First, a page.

International review Investigation

Nicolas Sarkozy, Ex-President of France, Faces Corruption Charges Over Libyan Cash

Николя Саркози приветствует приехавшего в Париж Муаммара Каддафи. Обвинения в коррупции, Миллионы евро для Саркози
In 2007, President Nicolas Sarkozy of France welcomed Col. Muammar el-Qaddafi, then Libya’s leader, to Paris. Source: Maya Vidon/EPA, via Shutterstock.

This material belongs to: The New York Times.

PARIS — Former President Nicolas Sarkozy of France was placed under formal investigation on Wednesday as part of an inquiry into whether his 2007 election campaign received illegal financial support from the Libyan government of Col. Muammar el-Qaddafi.

Mr. Sarkozy, 63, faces charges of passive corruption, illegal campaign financing and misappropriation of Libyan public funds after a second day of questioning by the police in Nanterre, northwest of Paris, according to a spokeswoman for the French judiciary who spoke on the condition of anonymity in line with department policy.

The charge of passive corruption applies to people suspected of receiving money or favors.

The official said Mr. Sarkozy had denied any wrongdoing and had been placed under judicial control after his release from police custody. Under French law, judicial control can entail any number of obligations for a suspect for the duration of an investigation, including travel restrictions, but the official did not provide details.

The charges are a serious step up in the investigation, which was opened in 2013 and has slowly untangled a complex web of political and financial ties involving Mr. Sarkozy’s advisers, officials who were part of Colonel Qaddafi’s government before he was ousted and killed in 2011 and middle men who played a murky role as intermediaries between the two.

The suspicions that gave rise to the case emerged in 2012, when the investigative news website Mediapart published a report suggesting that Mr. Sarkozy’s 2007 campaign had received up to 50 million euros, or nearly $62 million at current exchange rates, from Colonel Qaddafi’s government. Since then, reports in the French press have cited figures that vary significantly.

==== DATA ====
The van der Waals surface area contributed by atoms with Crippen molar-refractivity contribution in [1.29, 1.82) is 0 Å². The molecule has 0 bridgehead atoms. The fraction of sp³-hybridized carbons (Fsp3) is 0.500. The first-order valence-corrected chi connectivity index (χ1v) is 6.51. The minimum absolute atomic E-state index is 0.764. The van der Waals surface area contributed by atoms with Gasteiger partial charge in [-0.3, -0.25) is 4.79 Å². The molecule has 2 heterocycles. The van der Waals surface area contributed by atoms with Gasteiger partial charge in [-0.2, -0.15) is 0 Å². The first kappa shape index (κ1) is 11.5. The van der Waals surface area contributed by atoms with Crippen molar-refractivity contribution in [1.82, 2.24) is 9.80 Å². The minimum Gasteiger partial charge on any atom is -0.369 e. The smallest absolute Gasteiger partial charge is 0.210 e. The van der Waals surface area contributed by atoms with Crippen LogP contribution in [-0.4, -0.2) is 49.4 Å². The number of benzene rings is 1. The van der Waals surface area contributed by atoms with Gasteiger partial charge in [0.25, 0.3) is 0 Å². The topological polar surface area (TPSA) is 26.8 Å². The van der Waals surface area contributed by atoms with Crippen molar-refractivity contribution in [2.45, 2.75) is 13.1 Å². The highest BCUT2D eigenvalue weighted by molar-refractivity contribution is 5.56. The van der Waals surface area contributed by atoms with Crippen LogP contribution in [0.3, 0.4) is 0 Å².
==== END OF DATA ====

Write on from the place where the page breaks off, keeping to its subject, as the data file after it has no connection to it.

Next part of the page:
In France, complex criminal cases are handled by special magistrates with broad investigative powers. Defendants are placed under formal investigation when the magistrates believe there is enough evidence pointing to serious wrongdoing.

But defendants do not automatically go to trial: Magistrates can drop cases when they believe the evidence gathered at the end of the investigation is insufficient, or when they uncover new elements that exonerate a suspect.

Since the end of his presidency, Mr. Sarkozy has faced multiple corruption inquiries, which are at various stages, and he has consistently denied any wrongdoing.

In some cases, like the so-called Bettencourt affair, in which Mr. Sarkozy was suspected of manipulating the heiress to the L’Oréal fortune into financing his 2007 campaign, the charges against him were dropped.

But he is still facing charges in other cases. In one involving illegal overspending during his bid for re-election in 2012, Mr. Sarkozy has been ordered to stand trial.

Mr. Sarkozy won the 2007 election, but failed to secure a second term in 2012. He withdrew from political life until he mounted an unsuccessful comeback to win the right-wing Republican primary for the 2017 presidential election.

Still, Mr. Sarkozy has remained a significant figure in the party, popular with its base and sought out by its top officials in times of crisis.

As he was being questioned in Nanterre over the past two days, several prominent Republican politicians spoke out on his behalf, and the party issued a statement expressing its support.